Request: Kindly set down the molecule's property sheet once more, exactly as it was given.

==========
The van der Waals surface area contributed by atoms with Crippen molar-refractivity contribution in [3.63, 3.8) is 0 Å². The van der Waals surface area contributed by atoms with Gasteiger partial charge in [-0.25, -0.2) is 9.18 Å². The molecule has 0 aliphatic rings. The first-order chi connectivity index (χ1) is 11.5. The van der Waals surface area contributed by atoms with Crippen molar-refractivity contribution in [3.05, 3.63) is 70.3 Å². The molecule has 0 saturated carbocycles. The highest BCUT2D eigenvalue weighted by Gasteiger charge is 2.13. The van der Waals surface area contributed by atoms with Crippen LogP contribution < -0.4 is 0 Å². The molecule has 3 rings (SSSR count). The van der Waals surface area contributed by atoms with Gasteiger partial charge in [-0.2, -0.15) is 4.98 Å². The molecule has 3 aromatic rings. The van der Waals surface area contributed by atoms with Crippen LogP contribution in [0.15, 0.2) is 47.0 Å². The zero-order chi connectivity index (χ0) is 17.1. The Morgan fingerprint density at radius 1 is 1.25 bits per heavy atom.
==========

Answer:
The van der Waals surface area contributed by atoms with Crippen molar-refractivity contribution in [3.63, 3.8) is 0 Å². The van der Waals surface area contributed by atoms with Gasteiger partial charge in [-0.25, -0.2) is 9.18 Å². The molecule has 0 aliphatic rings. The first-order chi connectivity index (χ1) is 11.5. The van der Waals surface area contributed by atoms with Crippen molar-refractivity contribution in [3.05, 3.63) is 70.3 Å². The molecule has 0 saturated carbocycles. The highest BCUT2D eigenvalue weighted by Gasteiger charge is 2.13. The van der Waals surface area contributed by atoms with Crippen LogP contribution < -0.4 is 0 Å². The molecule has 3 rings (SSSR count). The van der Waals surface area contributed by atoms with Gasteiger partial charge in [-0.2, -0.15) is 4.98 Å². The molecule has 3 aromatic rings. The van der Waals surface area contributed by atoms with Crippen LogP contribution in [0.15, 0.2) is 47.0 Å². The zero-order chi connectivity index (χ0) is 17.1. The Morgan fingerprint density at radius 1 is 1.25 bits per heavy atom.